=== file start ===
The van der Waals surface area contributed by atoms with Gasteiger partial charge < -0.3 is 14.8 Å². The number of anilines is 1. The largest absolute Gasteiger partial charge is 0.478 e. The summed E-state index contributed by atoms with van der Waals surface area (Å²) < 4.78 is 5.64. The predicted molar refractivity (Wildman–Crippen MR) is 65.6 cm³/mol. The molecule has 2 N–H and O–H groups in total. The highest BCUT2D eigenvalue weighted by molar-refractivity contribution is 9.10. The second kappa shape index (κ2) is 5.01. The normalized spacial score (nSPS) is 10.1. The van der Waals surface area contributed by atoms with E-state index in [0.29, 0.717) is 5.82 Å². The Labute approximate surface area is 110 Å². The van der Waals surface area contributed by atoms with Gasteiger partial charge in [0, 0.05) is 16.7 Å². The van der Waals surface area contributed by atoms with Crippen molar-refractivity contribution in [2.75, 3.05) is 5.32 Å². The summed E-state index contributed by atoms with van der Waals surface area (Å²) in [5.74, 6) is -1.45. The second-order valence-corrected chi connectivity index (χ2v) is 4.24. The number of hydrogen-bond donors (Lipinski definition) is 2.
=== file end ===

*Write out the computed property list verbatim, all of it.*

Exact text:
The van der Waals surface area contributed by atoms with Gasteiger partial charge < -0.3 is 14.8 Å². The number of anilines is 1. The largest absolute Gasteiger partial charge is 0.478 e. The summed E-state index contributed by atoms with van der Waals surface area (Å²) < 4.78 is 5.64. The predicted molar refractivity (Wildman–Crippen MR) is 65.6 cm³/mol. The molecule has 2 N–H and O–H groups in total. The highest BCUT2D eigenvalue weighted by molar-refractivity contribution is 9.10. The second kappa shape index (κ2) is 5.01. The normalized spacial score (nSPS) is 10.1. The van der Waals surface area contributed by atoms with E-state index in [0.29, 0.717) is 5.82 Å². The Labute approximate surface area is 110 Å². The van der Waals surface area contributed by atoms with Gasteiger partial charge in [0, 0.05) is 16.7 Å². The van der Waals surface area contributed by atoms with Crippen molar-refractivity contribution in [2.75, 3.05) is 5.32 Å². The summed E-state index contributed by atoms with van der Waals surface area (Å²) in [5.74, 6) is -1.45. The second-order valence-corrected chi connectivity index (χ2v) is 4.24. The number of hydrogen-bond donors (Lipinski definition) is 2.